After 16 years at AUT and a career spent working in the ‘human laboratory’ Professor Ian Shirley is moving into a new role as an Emeritus Professor of the University.
In contrast to the traditional laboratories of the physical sciences he describes his ‘laboratory’ as those populations and groups that are at the centre of “community life from geographic localities such as Tamaki through to global development and the cities of the Asian & Pacific region”.
These are the human laboratories in which he has lived and worked for more than four decades from “engagement with development agents in the Third World through to the major urban centres of the most dynamic and economically powerful region in the world today – the Asian & Pacific region”.
His work in the area of economic and social development has spanned diverse countries and almost every continent and while he is recognised as an international expert in development, it is the term ‘practitioner’ of which Professor Shirley is most proud.
“It’s been a privilege to work with so many diverse communities as they engage with the political, economic and social conflicts of everyday life – they live in the real world as opposed to the artificial world of laboratories, constructed experiments and captive populations”. He describes working with these communities to effect change in those policies that are unjust or limit the potential of human populations – “that has always inspired me.”
This work includes consulting to the International Development Institute (Paris), a development centre specialising in the education of economic development practitioners in Africa, South America, and the Asian and the Pacific Region; visiting scholarships at the Universities of Paris and Edinburgh, the Academy of Science in Budapest, and the London School of Economics; providing policy advice to numerous New Zealand governments; and working with UNESCO (the United Nations Educational, Scientific and Cultural Organisation) and CELAP (China Executive Leadership Academy), the elite centre stablished by the Government of China for the training of Chinese leaders.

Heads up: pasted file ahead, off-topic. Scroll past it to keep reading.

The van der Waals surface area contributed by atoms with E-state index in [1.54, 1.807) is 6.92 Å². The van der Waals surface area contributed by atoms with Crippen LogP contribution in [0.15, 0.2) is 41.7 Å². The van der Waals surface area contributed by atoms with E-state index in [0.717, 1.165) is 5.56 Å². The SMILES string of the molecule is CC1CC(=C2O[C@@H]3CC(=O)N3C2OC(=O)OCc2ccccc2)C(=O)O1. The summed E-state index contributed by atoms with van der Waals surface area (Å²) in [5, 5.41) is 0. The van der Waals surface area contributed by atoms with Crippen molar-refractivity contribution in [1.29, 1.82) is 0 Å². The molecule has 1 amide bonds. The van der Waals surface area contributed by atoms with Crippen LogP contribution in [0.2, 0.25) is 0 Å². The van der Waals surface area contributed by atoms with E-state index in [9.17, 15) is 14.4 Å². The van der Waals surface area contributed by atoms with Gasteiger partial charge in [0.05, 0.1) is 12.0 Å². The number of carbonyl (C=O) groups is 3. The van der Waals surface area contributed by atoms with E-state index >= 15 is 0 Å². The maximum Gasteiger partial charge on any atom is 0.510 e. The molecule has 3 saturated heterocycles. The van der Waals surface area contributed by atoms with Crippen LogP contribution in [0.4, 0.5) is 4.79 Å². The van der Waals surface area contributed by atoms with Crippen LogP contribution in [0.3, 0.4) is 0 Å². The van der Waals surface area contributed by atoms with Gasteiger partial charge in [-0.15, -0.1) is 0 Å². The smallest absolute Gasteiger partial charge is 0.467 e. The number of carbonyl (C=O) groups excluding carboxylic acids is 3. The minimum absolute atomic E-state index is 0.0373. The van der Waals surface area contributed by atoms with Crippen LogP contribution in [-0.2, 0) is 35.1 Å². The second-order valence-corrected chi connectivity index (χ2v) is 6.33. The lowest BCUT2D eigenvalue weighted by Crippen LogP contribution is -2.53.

During his time at AUT Ian has been integral to the growth of a research culture, setting up the Institute of Public Policy, serving as our Pro Vice-Chancellor for Research for six years and more recently establishing The Briefing Papers and The Policy Observatory.
In doing this, he has always been clear about the responsibilities of academics to act as critic and conscience of society.
“As Professors we have a mandate to ‘profess’ but we should always do this from an evidence base and be clear that our focus is on critiquing ideas, policies and decisions – not individuals or groups.”
Having the opportunity to help AUT build itself as a university has been a challenge Ian has relished.
One of the highlights of his time has been the emergence of one of New Zealand’s largest and growing groups of young researchers.
“I’ve always tried to help create an environment that supports research and builds interdisciplinary teams and sometimes that means pushing people out of narrow or specialised thinking into broader frameworks.”
One concern he has worked to highlight is the way in which the human and social sciences have tried to emulate the empirical elements of the physical sciences.
“This can lead to a reductionist approach and in this respect we have to be careful that we don’t end up knowing more and more about less and less.”
“The work I’ve tried to do takes a much broader view and recognises the knowledge base and understanding of groups of people as they engage with their economic and social lives and the, challenges and opportunities of living in the 21st century.”
Ian notes there is always room for optimism, particularly when considering the abilities and potential of people to make a difference in their own spheres of influence.
For AUT he believes this translates into our ongoing focus of putting students at the centre of education.
“Student-centred education means understanding the context in which we conduct research and deliver education and ultimately that means recognising the quality and contribution of our staff – both academic and support staff.
“AUT’s approach (as a University for the changing world) is about being open and engaged with the communities we serve – it’s not just about the application of research – in my terminology it’s about making a difference.”
Ian Shirley podcasts
Highlights of my time at AUT
How AUT can go from strength to strength
Working in the Human Laboratory